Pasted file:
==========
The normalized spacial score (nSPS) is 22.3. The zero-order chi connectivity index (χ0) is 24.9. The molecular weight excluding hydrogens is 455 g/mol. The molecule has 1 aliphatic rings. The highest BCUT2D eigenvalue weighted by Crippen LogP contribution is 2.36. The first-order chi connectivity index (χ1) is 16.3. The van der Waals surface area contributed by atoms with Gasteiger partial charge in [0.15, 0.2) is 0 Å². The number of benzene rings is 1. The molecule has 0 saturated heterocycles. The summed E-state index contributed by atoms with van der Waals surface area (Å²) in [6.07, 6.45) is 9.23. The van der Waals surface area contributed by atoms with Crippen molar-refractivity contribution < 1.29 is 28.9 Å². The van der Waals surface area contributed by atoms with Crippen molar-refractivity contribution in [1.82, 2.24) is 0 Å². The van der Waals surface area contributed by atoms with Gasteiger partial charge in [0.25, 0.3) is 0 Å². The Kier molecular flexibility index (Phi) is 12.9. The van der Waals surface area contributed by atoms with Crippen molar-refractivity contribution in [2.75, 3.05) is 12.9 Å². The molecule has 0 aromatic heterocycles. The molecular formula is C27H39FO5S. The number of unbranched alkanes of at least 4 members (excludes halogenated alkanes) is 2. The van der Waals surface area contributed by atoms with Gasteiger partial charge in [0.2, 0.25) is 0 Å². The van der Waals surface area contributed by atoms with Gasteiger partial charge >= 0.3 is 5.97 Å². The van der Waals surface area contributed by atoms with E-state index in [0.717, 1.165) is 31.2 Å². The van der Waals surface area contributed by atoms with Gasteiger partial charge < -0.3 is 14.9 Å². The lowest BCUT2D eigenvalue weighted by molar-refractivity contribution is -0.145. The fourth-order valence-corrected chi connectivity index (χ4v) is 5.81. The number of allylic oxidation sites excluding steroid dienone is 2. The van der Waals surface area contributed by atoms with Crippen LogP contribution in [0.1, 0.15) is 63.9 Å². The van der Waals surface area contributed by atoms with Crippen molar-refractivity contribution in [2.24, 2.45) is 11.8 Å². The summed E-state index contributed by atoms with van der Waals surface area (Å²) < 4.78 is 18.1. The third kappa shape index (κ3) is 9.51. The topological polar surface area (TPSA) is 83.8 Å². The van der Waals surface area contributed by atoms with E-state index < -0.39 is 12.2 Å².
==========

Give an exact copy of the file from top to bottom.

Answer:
The normalized spacial score (nSPS) is 22.3. The zero-order chi connectivity index (χ0) is 24.9. The molecular weight excluding hydrogens is 455 g/mol. The molecule has 1 aliphatic rings. The highest BCUT2D eigenvalue weighted by Crippen LogP contribution is 2.36. The first-order chi connectivity index (χ1) is 16.3. The van der Waals surface area contributed by atoms with Gasteiger partial charge in [0.15, 0.2) is 0 Å². The number of benzene rings is 1. The molecule has 0 saturated heterocycles. The summed E-state index contributed by atoms with van der Waals surface area (Å²) in [6.07, 6.45) is 9.23. The van der Waals surface area contributed by atoms with Crippen molar-refractivity contribution < 1.29 is 28.9 Å². The van der Waals surface area contributed by atoms with Crippen molar-refractivity contribution in [1.82, 2.24) is 0 Å². The van der Waals surface area contributed by atoms with Gasteiger partial charge in [0.25, 0.3) is 0 Å². The Kier molecular flexibility index (Phi) is 12.9. The van der Waals surface area contributed by atoms with Crippen molar-refractivity contribution in [2.75, 3.05) is 12.9 Å². The molecule has 0 aromatic heterocycles. The molecular formula is C27H39FO5S. The number of unbranched alkanes of at least 4 members (excludes halogenated alkanes) is 2. The van der Waals surface area contributed by atoms with Gasteiger partial charge in [0.2, 0.25) is 0 Å². The van der Waals surface area contributed by atoms with Gasteiger partial charge >= 0.3 is 5.97 Å². The van der Waals surface area contributed by atoms with E-state index in [0.717, 1.165) is 31.2 Å². The van der Waals surface area contributed by atoms with Gasteiger partial charge < -0.3 is 14.9 Å². The lowest BCUT2D eigenvalue weighted by molar-refractivity contribution is -0.145. The fourth-order valence-corrected chi connectivity index (χ4v) is 5.81. The number of allylic oxidation sites excluding steroid dienone is 2. The van der Waals surface area contributed by atoms with Crippen LogP contribution in [0.1, 0.15) is 63.9 Å². The van der Waals surface area contributed by atoms with Crippen molar-refractivity contribution in [2.24, 2.45) is 11.8 Å². The summed E-state index contributed by atoms with van der Waals surface area (Å²) < 4.78 is 18.1. The third kappa shape index (κ3) is 9.51. The topological polar surface area (TPSA) is 83.8 Å². The van der Waals surface area contributed by atoms with E-state index < -0.39 is 12.2 Å².